Episode 163 :: Tuere Sala :: People of Color Sanghas

| April 6, 2013 | 4 Comments

tuere_sala

Tuere Sala

Meditation teacher and community leader Tuere Sala speaks with us about moving from a monotheistic tradition to Buddhism, and supporting the growth of diversity in our sanghas.

Our race is more than simply the color of our skins. There are subtle but profound cultural templates, and ways of thinking, that permeate and motivate us in what we do. Safety isn’t always just being physically secure, but emotionally, idiologically having a place of mental and physical belonging and ease. How we get there can be quite a challenge.

Tuere Sala has been a Vipassana meditation practitioner for over 20 years. She has been a practicing member of Seattle Insight Meditation Society since 2001, and teaches beginning and post-beginning meditation classes. Tuere also facilitates daylong workshops around using nonviolent communication to support a mindfulness practice, and has participated in the Spirit Rock Community Dharma Leader Program.

So, sit back, relax, and have a nice Seattle’s Best coffee.

Quotes

“We need to bring the dharma beyond where it’s been. We need to be able to teach the unusual practitioner, the outcast practitioner,” Sala says. “You can’t get to those deep places without someone there to guide you, to hold your truth while you take a chance with yourself.” — Tuere Sala

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Music for This Episode Courtesy of Rodrigo Rodriguez

The music heard in the middle of the podcast is from Rodrigo Rodriguez. The track used in this episode is “Traces of Truth” from his CD, Traces of Truth.

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Category: The Secular Buddhist Podcast

Ted Meissner

About the Author ()

Ted Meissner is the host of the podcast Present Moment: Mindfulness Practice and Science. He has been a meditator since the early 90’s, has been interviewed for Books and Ideas, Mindful Lives, and The Whole Leader podcasts, spoken about mindfulness with various groups including Harvard Humanist Hub, and has written for Elephant Journal and The International Journal of Whole Person Care. He is the Executive Director of the Secular Buddhist Association, host of the SBA’s official podcast The Secular Buddhist, and is on the Advisory Board for the Spiritual Naturalist Society. Ted’s background is in the Zen and Theravada traditions, he is a regular speaker on interfaith panel discussions, and is interested in examining the evolution of contemplative practice in contemporary culture. Ted teaches Mindfulness Based Stress Reduction (MBSR) at the Center for Mindfulness in Medicine, Health Care & Society, where he is the Manager of Online Programming and Community Development.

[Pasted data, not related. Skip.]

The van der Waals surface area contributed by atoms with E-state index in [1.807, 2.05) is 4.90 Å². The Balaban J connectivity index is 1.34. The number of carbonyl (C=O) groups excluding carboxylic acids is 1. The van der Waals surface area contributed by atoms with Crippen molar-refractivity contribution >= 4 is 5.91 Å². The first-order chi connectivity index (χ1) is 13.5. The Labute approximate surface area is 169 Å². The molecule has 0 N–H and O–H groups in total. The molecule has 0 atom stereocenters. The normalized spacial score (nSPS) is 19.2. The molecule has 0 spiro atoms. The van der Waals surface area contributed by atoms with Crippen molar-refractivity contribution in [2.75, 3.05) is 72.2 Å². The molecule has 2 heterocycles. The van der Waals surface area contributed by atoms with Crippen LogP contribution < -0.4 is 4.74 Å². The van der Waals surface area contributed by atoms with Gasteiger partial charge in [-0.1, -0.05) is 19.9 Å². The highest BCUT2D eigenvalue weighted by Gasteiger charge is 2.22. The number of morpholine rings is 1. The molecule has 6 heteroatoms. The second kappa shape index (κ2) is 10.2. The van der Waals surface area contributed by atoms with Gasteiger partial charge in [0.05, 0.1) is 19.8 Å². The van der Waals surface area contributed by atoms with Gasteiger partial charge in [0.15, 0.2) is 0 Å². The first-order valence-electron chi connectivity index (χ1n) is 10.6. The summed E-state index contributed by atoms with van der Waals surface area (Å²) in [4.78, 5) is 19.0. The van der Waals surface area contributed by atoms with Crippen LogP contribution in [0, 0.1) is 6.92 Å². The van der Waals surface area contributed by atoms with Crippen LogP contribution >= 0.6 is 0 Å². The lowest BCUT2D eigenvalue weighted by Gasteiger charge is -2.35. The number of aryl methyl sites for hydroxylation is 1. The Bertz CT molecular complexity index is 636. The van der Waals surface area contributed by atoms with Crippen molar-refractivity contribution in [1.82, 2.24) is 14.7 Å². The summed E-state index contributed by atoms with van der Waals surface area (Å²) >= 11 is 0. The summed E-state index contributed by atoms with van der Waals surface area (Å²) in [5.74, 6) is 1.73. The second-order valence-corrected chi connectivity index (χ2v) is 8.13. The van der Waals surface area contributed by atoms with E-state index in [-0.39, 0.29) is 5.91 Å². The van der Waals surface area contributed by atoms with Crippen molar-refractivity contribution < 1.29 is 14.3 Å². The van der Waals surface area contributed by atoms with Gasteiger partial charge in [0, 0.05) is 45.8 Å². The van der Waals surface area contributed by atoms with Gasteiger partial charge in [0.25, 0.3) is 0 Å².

Comments (4)

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  1. chuck13 chuck13 says:

    There also seems to be a need for socio-economic diversity in Western Buddhism as well. To me, this is also a cultural barrier and an obstacle for many people. The stereotypical western Buddhist, white, educated, upper middle class, psychotherapist type. I personally can’t relate to any of that. It really is two different worlds and often times I feel out of place. I grew up dirt poor, dropped out of high school, spent a long time on the streets, got into loads of trouble, booze, drugs, fights, more fights, etc…For people from working class backgrounds it’s difficult to relate to the typical western Buddhist group. It’s also expensive! A weekend retreat at Zen Mountain Monastery is completely out of reach for someone like me, living check to check raising a family. And a 10 day vipassana retreat? How does someone without serious financial security even take 10 days off from work? How do we even suggest a single mother try that? It’s a dilemma. One that I think we need to seriously work on if this practice is going to be accessible to all.

  2. Ted Meissner Ted Meissner says:

    You’re absolutely right, Chuck, those are so closely linked. It’s one of the reasons we don’t charge for anything found on this site, and we know just having it online isn’t enough — we want to do more.

    Great point about taking time off from work, too. We don’t all get weeks of paid vacation, or have enough income to pay for the retreat, let alone getting there and all the rest of the costs associated with being away from home that long.

    This coming weekend’s episode is with the founder of Mindful Moms Network, that might be a good question to pose on her site, too.

  3. Jennifer Hawkins Jennifer Hawkins says:

    As I catch up, I’m developing more and more conspiracy theories… anyways, I can definitely relate to the “walk into a room and every White person stares at me” experience. I’m glad that didn’t happen here. However, I don’t like the idea of Sanghas just for “POC.” Aside from the segregation aspect (which doesn’t help to create positive experiences between different racial groups), it ignores the fact that African Americans (etc) are not some monolithic whole. I, for example, wouldn’t fit in well in some kind Sangha meant for those with an “urban” experience or even a “rural South” experience. Instead, I’d suggest Sanghas that are created by interests instead of race. I’d get along with everyone in a “geek” Sangha (for example) regardless of race. By offering enough DIVERSITY of Sanghas, you’ll generate diversity without some weird “BLACK ONLY” Sangha. (Just sayin’)

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